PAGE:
Hello Parallel World-ers. That doesn’t sound right. What are we? Parallel-ers. Parallels. A loose gang of rag-ma-tag people who build worlds? A gang of pirate world-builders, intent on remaking things as we see fit? Let’s go for world-builders, for now.
Welcome back. I hope you’re well, I hope you are safe, I hope the people you care about are well and safe too.
Let’s start today in the usual fashion. Five minutes of reflection. You know the score, I’ll let you get right to it. Go!
Hello again! Time to reflect on your reflection. Have you read or listened to any of your other writing recently? Can you see a trend? Has anything happened that punctuates your life? How would you draw a diagram of the last few days, or the last few weeks? What does normal look like?
Well today we’re jumping away from normal. Yesterday you wrote about fantastical origin stories, today we’re going to be thinking about fantastical objects. Objects which exist outside of normal bounds.
One of my favourite writers is Gabriel Garcia Marquez, a Columbian author who worked in – and you could say hugely shaped – magical realism. Garcia Maquez’s novels are full of objects and people who could exist in the real world, but possess powers or properties that are fantastical. In the book One Hundred Years of Solitude, a gypsy character explains that:
‘Things have a life of their own, […] It’s simply a matter of waking up their souls.’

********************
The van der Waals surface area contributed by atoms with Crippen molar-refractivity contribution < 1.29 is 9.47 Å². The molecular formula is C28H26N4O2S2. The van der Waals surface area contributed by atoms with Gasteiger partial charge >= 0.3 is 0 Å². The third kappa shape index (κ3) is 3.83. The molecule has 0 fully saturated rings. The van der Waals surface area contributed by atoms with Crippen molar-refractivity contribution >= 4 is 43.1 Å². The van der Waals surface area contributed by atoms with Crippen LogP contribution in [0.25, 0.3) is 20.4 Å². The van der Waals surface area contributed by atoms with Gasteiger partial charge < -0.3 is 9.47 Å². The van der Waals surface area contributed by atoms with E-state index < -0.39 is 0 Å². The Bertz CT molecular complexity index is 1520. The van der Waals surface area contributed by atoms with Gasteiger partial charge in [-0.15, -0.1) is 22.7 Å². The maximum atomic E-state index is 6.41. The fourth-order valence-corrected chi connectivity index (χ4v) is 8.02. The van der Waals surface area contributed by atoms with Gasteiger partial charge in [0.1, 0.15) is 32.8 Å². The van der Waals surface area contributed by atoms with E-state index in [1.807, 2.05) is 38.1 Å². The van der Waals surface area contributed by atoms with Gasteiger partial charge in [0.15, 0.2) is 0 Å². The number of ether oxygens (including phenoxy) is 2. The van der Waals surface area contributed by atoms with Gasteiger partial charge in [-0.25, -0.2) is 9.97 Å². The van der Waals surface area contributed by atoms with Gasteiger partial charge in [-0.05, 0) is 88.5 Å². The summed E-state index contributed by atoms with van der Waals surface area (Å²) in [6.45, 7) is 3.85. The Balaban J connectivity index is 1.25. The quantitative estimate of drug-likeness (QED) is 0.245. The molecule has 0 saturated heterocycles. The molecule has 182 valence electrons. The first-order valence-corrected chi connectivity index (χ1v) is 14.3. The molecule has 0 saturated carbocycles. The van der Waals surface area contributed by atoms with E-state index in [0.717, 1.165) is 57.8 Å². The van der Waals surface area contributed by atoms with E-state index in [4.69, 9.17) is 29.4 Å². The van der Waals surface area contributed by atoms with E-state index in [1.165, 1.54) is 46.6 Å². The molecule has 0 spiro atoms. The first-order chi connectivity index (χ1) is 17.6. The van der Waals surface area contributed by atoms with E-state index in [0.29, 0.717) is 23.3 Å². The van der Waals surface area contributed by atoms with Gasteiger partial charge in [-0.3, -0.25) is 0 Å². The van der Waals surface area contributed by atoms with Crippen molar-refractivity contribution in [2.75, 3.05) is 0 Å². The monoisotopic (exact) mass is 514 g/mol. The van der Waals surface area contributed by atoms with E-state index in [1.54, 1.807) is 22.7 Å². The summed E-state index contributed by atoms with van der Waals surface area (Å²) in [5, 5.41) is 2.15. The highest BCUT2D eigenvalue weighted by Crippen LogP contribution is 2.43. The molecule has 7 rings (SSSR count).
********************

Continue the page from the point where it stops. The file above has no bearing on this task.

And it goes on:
From Gabriel Garcia Marquez, One Hundred Years of Solitude (1967), excerpt available at the Nobel Prize website
Today we’re going to be thinking about the powers that objects can have. We’ll be taking seemingly normal objects and imbuing them with powers or properties which transform them into something they might not be right now.
As humans we have a real connection to objects. I’m quite a sentimental person, and there are countless things in my life that have a hidden meaning and value to me. Anyone else might look at that stuff and see a load of old junk. In fact, I guarantee anyone else would think that some of the things I keep are just silly. But I remember the objects’ origin stories: when they came to be in my life, what that moment meant to me, and all the places I’ve taken those objects since. Holding on to the stories are the reason I keep, for example, a t-shirt from when I was ten, or my grandfather’s old steel rule, or any of the other things that clutter up my house.
Last week I asked you to describe the origin of objects around you, where they came from, and what they mean to you. Today I’m going to ask something slightly different. That earlier task was about the real – a reflection on your life.
Today we’re working on the parallel version, where you’re going to give real objects special powers; you’re going to create origin stories, magical abilities, strange and esoteric effects. Everyone knows stories with like the legend of King Arthur, where whoever could pull a magical sword from a stone becomes the king – or the Lord of the Rings, where the bearer of a ring gains dark magical powers, or Jumanji, or Indiana Jones, or Alice in Wonderland, or Harry Potter, or Aladdin, or the Mask, or Big, and so on and so on.